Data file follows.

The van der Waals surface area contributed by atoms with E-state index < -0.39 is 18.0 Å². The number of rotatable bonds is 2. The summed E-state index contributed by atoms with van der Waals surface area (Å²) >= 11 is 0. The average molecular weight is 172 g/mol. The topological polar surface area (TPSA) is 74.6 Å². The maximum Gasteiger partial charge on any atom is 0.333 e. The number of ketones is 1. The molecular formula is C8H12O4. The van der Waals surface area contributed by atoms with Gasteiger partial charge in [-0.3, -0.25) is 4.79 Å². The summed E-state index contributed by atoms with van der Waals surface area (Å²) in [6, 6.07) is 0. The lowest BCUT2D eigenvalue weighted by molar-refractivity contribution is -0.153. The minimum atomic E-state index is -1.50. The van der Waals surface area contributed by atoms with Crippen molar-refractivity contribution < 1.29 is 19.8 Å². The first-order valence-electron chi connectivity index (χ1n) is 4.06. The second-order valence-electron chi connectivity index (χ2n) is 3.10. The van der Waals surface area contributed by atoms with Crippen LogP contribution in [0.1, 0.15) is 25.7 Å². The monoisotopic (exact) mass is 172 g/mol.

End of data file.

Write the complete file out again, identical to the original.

The van der Waals surface area contributed by atoms with E-state index < -0.39 is 18.0 Å². The number of rotatable bonds is 2. The summed E-state index contributed by atoms with van der Waals surface area (Å²) >= 11 is 0. The average molecular weight is 172 g/mol. The topological polar surface area (TPSA) is 74.6 Å². The maximum Gasteiger partial charge on any atom is 0.333 e. The number of ketones is 1. The molecular formula is C8H12O4. The van der Waals surface area contributed by atoms with Gasteiger partial charge in [-0.3, -0.25) is 4.79 Å². The summed E-state index contributed by atoms with van der Waals surface area (Å²) in [6, 6.07) is 0. The lowest BCUT2D eigenvalue weighted by molar-refractivity contribution is -0.153. The minimum atomic E-state index is -1.50. The van der Waals surface area contributed by atoms with Crippen molar-refractivity contribution < 1.29 is 19.8 Å². The first-order valence-electron chi connectivity index (χ1n) is 4.06. The second-order valence-electron chi connectivity index (χ2n) is 3.10. The van der Waals surface area contributed by atoms with Crippen LogP contribution in [0.1, 0.15) is 25.7 Å². The monoisotopic (exact) mass is 172 g/mol.